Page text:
Pitt is incredibly funny in the part as Floyd unwittingly sets the stage for some of the bloodiest moments in the film, all the while he is just smoking his bong. His attempt to tough-talk James Gandolfini's gangster character is one of the film's funniest moments.
5 Be Prepared
If there's one thing this last week has taught me, it's better to have a gun and not need it than to need a gun and not have it.
Watching Clarence go from a lonely comic book store clerk to a violent outlaw is a fascinating journey. He takes to the new life very well and proves to be quite good at it, but it becomes clear that everything he is doing is just taken from movies or comic books.
Despite living in a fantasy world, Clarence is a convincing tough guy. After surviving several dangerous situations by the skin of his teeth, Clarence decides to always be prepared for things to go south. As it turns out, it was a good philosophy.
4 Coke Deal
Hi. How are you? My name's Elliot, and I'm with the Cub Scouts of America. We're selling uncut cocaine to get to the jamboree.
As the third act of the film gets ready to kick-off, a new plot development is thrown into the equation. Hollywood assistance Elliot (Bronson Pinchot) is arrested and forced to be an informant and wear a wire during the drug deal between his producer boss and Clarence.
In a great moment, Elliot is testing out his new communication device with his police handlers. His nervous energy is hilarious and the moment was improvised by Pinchot himself.
3 Love Story
I think what you did… was so romantic.
As the title suggests, despite all the drugs and violence, True Romance is a love story at its core. Sure, it is an unconventional love story, but its hard not to root for the young lovers to win and make it out alive. Alabama (Patricia Arquette) is the heart of the story and the reason Clarence's actions don't seem so terrible.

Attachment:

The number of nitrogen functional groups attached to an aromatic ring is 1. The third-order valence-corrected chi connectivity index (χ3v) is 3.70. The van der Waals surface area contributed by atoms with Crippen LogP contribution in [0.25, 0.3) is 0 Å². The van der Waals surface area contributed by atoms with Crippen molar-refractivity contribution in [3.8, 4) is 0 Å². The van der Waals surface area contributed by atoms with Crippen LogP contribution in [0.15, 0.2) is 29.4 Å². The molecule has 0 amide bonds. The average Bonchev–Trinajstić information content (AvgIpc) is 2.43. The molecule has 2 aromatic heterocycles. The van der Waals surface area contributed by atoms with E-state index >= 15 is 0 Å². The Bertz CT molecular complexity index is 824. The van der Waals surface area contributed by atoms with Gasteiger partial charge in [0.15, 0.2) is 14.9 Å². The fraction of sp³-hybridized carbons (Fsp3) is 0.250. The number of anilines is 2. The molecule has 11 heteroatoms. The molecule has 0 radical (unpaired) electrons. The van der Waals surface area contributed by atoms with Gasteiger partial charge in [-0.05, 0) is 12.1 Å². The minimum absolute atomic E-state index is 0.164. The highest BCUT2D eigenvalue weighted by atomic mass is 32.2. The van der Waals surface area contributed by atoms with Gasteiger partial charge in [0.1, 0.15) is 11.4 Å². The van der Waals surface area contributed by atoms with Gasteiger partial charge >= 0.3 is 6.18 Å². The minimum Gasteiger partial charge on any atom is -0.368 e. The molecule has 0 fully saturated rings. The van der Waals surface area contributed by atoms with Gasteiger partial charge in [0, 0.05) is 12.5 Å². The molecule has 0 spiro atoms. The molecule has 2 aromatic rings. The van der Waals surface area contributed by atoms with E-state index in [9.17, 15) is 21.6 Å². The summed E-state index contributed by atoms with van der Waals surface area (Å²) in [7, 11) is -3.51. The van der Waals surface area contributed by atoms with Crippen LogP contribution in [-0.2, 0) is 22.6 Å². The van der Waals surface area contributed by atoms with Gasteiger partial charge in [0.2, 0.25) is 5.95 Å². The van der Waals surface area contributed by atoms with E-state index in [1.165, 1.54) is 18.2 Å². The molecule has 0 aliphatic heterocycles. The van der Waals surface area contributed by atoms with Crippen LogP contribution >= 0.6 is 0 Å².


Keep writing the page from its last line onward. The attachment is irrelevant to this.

After being married a few short days, Clarence comes home to tell Alabama that he killed her former pimp. Breaking down into tears, she tells him she thinks it was so romantic and thus begins their violent and strange love story.
2 History Lesson
You're Sicilian, huh?
While the movie is Clarence and Alabama's story, the most intense, exciting and memorable scene involves neither of them. The scene involves a gangster named Coccotti (Christopher Walken) who interrogated Clarence's father Clifford (Dennis Hopper) about the whereabouts of his son.
Not willing to give up his son but not wanting to be tortured, Clifford decides to teach Coccotti some history about his Sicilian heritage. It is a brilliantly written scene elevated further by two amazing actors at the height of their talents.
1 Fruit Basket
You're a cantaloupe.
After Clifford gives Coccotti his racially insensitive history lesson, he decides to twist the life a little further by adding "You're an eggplant" which is meant as a racial slur.
At this point, the audience can pretty much guess what is going to happen to Clifford, but the film drags out the moment with even more tension. Coccotti laughs at the remark before saying, "You're a cantaloupe." It's a bizarre but brilliant and funny line improvised by Walken that has appropriately brutal connotations.